Fritz is featured on the cover clad in a high-tech chipware suit. And what is that massive robot he’s just tackled? Back in August, I dropped the hint that Tomorrow’s Shepherd features two villains, and both were mentioned by name in Yesterday’s Demons. The first is Lady Verde. The second is the Steelterrors, a group of giant, sentient robots who nearly destroyed the ancient world a thousand years ago. The Steelterror on the cover doesn’t look too happy to be taken down by a lowly “blood bag,” does it? Fritz is in for quite the fight.
Here’s the entire picture you’ll see on the front and back covers of the paperback edition. Click on it to view it full size.
The illustrator of this cover is Tommaso Renieri, a gifted artist and a true professional. I’m blessed to have found him, and it was a pleasure to work with him on this piece.
Tomorrow’s Shepherd will be available in ebook and paperback in 2018. I’m currently hard at work finishing it. Check back soon for more updates. I can’t wait to tell you this story!
I have some exciting news today! Next week, I’ll be revealing the cover of my next book, Tomorrow’s Shepherd, book two of The Verdant Revival. That reveal will happen right here, on this blog, but a sneak peek will first go out to everyone who subscribes to my newsletter.
I send my newsletter a handful of times a year, anytime I have something I’m especially happy to report. If you’re not already a newsletter subscriber, please become one.
Whatever channel you prefer, stay tuned! You’re soon going to get your first glimpse at Tomorrow’s Shepherd.
The story of what I’ve been up to lately is in my Project Tracker:
I finished the second draft of Tomorrow’s Shepherd, and it is currently in the hands of the first of my beta readers! I’ve been working on this book for twenty months now, and it’s not done yet, but nevertheless, I’m happy to reach this milestone.
I’ve previously given out a few teases about the book. I’ve mentioned that each of the three books of The Verdant Revival will have a different theological virtue as its theme. Yesterday’s Demons was about love. Tomorrow’s Shepherd is about hope.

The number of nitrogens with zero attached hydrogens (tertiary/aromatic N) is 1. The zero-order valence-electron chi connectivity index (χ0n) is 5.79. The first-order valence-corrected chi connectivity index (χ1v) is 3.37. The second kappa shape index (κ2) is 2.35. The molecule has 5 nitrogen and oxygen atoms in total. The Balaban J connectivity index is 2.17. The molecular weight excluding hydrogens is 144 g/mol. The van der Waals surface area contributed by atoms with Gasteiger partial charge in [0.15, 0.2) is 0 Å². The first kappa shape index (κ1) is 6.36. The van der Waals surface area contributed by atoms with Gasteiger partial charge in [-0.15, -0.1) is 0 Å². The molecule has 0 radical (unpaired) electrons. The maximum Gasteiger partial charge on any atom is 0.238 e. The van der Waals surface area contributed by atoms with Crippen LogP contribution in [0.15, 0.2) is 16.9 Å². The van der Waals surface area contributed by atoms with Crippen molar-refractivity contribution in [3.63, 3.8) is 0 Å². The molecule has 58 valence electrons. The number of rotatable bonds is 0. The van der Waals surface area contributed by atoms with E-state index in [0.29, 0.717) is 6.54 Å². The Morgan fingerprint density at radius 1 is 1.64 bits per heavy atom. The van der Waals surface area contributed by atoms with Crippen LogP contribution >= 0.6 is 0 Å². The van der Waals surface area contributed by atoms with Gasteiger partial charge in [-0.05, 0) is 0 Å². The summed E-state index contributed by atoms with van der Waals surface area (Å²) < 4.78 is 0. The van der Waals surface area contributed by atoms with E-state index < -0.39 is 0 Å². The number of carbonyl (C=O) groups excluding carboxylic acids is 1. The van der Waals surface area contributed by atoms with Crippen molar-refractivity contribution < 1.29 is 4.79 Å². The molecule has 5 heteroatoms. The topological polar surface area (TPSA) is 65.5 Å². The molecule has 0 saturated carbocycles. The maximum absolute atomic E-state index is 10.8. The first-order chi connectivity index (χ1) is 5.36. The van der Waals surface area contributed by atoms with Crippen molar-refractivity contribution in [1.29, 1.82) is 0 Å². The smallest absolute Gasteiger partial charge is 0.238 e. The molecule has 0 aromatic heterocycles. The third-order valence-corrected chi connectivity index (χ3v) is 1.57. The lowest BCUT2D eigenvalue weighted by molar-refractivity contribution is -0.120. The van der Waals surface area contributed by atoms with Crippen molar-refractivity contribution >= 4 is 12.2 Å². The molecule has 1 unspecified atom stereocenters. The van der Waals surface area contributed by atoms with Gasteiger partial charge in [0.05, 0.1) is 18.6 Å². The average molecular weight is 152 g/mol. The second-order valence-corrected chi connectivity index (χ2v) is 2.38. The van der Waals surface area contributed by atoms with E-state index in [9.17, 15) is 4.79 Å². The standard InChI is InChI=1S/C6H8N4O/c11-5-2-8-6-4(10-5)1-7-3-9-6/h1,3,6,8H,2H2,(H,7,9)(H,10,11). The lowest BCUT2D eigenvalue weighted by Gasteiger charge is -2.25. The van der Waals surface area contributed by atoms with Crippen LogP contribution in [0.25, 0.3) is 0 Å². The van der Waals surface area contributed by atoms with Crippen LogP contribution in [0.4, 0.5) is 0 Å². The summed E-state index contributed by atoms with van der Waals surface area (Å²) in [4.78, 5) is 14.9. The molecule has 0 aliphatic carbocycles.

I’ve mentioned that each of The Verdant Revival‘s main characters takes a turn as the star of a book. Siv was the focus of Yesterday’s Demons. Tomorrow’s Shepherd is Fritz’s story. And I mentioned that “gravity” was not only the 100,000th word I wrote for the book, but it’s also another theme of the book, so much so that “Defying Gravity” from Wicked is perfect for the book’s soundtrack.
To celebrate the completion of the second draft, here’s a new hint about the book’s plot. Tomorrow’s Shepherd features not one, but two villains… and both were mentioned by name in Yesterday’s Demons.
As is my practice, I now plan to put the book on the shelf while my beta readers absorb it. During this break, I plan to catch up on some articles I’ve meant to post here. I also have another project in mind I’ll be starting very soon. It will be a different experience for me, but I’m very excited about it. And since I don’t want to sound entirely coy and elusive, I’ll say this much about it: it’s a non-fiction project.
As always, I want to thank everyone for reading this for your support. I can’t say you’re the reason I write, because I have to write, and I’d do it even if no one read my work. But the fact you do read it, and enjoy it, and tell me about your enjoyment of it means so much. Thank you for your continued support.
This month marks the one-year bookaversary of Yesterday’s Demons! My debut novel was published in eBook on April 12, 2016, and the paperback edition followed on April 22, 2016.
I’ve mentioned many times before how the publication of my novel was a dream come true. Even one year later, it’s just as thrilling as the first day I saw my book — my book, you guys, omigosh I wrote this — listed on Amazon.com.
If you haven’t read it yet, visit my Yesterday’s Demons page for a sample chapter, character introductions, and purchasing links. If you like YA-friendly fantasy or JRPGs like Final Fantasy and Phantasy Star, you’re going to love it.
And since a bookaversary is grounds for a celebration, I think it’s time to hand out a little treat. It’s been a long time since I dropped any hints about the next book in The Verdant Revival trilogy, Tomorrow’s Shepherd, and according to my Project Tracker, the second draft of that book is now 21% complete!
Besides the book’s title, I’ve previously mentioned that the book would focus not on Siv (the protagonist of Yesterday’s Demons), but on Siv’s friend Fritz. The Verdant Revival features three main characters — Siv, Fritz, and Cassie — and the three of them take turns being the main character.
It’s time I dropped some new information about it, so here goes. On Twitter, when I reached the 100,000-word milestone during the writing of the book’s first draft, I mentioned the 100,000th word was “gravity.” What I didn’t mention was… that’s sort of a spoiler, albeit one you can file under “When I read the book I’ll look back on this and say, ‘Ahh OK I get it now!'”
But to be more specific and less annoyingly coy, I’ll also say that “Defying Gravity” from the musical Wicked is a big, key number in my personal soundtrack for Tomorrow’s Shepherd. So many of the lyrics apply to the story of Fritz and his efforts to learn how to wield his power of hyper-intuition, especially: